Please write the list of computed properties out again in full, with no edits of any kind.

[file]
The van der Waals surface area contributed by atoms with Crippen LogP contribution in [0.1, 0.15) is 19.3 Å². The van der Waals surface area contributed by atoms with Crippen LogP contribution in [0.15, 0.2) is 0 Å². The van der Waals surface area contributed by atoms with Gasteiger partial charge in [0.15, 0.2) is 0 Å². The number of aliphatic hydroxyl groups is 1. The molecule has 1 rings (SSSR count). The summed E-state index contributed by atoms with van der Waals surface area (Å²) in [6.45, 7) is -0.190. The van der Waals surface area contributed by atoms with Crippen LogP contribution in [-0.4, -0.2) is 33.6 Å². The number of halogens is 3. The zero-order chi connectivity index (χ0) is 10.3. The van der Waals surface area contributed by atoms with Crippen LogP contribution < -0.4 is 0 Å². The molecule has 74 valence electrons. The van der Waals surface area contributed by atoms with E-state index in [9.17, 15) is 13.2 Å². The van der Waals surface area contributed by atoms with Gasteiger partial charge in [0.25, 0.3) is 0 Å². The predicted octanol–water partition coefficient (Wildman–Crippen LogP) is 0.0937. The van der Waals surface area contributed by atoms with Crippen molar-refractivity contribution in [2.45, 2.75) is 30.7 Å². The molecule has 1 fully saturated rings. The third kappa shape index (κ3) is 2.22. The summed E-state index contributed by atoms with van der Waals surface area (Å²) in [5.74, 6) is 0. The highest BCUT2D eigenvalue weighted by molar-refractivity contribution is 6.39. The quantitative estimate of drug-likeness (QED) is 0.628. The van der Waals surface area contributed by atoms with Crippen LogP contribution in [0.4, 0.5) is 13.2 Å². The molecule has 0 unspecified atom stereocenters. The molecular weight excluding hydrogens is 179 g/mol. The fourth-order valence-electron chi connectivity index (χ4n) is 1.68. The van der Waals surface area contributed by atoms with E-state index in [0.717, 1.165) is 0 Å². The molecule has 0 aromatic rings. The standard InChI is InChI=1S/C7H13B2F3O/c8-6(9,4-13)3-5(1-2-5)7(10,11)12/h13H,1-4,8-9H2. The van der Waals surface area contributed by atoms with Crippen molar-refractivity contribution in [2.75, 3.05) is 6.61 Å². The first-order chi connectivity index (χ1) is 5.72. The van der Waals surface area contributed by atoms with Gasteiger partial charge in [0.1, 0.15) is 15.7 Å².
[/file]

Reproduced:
The van der Waals surface area contributed by atoms with Crippen LogP contribution in [0.1, 0.15) is 19.3 Å². The van der Waals surface area contributed by atoms with Crippen LogP contribution in [0.15, 0.2) is 0 Å². The van der Waals surface area contributed by atoms with Gasteiger partial charge in [0.15, 0.2) is 0 Å². The number of aliphatic hydroxyl groups is 1. The molecule has 1 rings (SSSR count). The summed E-state index contributed by atoms with van der Waals surface area (Å²) in [6.45, 7) is -0.190. The van der Waals surface area contributed by atoms with Crippen LogP contribution in [-0.4, -0.2) is 33.6 Å². The number of halogens is 3. The zero-order chi connectivity index (χ0) is 10.3. The van der Waals surface area contributed by atoms with Crippen LogP contribution < -0.4 is 0 Å². The molecule has 74 valence electrons. The van der Waals surface area contributed by atoms with E-state index in [9.17, 15) is 13.2 Å². The van der Waals surface area contributed by atoms with Gasteiger partial charge in [0.25, 0.3) is 0 Å². The predicted octanol–water partition coefficient (Wildman–Crippen LogP) is 0.0937. The van der Waals surface area contributed by atoms with Crippen molar-refractivity contribution in [2.45, 2.75) is 30.7 Å². The molecule has 1 fully saturated rings. The third kappa shape index (κ3) is 2.22. The summed E-state index contributed by atoms with van der Waals surface area (Å²) in [5.74, 6) is 0. The highest BCUT2D eigenvalue weighted by molar-refractivity contribution is 6.39. The quantitative estimate of drug-likeness (QED) is 0.628. The van der Waals surface area contributed by atoms with Crippen LogP contribution in [0.4, 0.5) is 13.2 Å². The molecule has 0 unspecified atom stereocenters. The molecular weight excluding hydrogens is 179 g/mol. The fourth-order valence-electron chi connectivity index (χ4n) is 1.68. The van der Waals surface area contributed by atoms with E-state index in [0.717, 1.165) is 0 Å². The molecule has 0 aromatic rings. The standard InChI is InChI=1S/C7H13B2F3O/c8-6(9,4-13)3-5(1-2-5)7(10,11)12/h13H,1-4,8-9H2. The van der Waals surface area contributed by atoms with Crippen molar-refractivity contribution in [2.75, 3.05) is 6.61 Å². The first-order chi connectivity index (χ1) is 5.72. The van der Waals surface area contributed by atoms with Gasteiger partial charge in [0.1, 0.15) is 15.7 Å².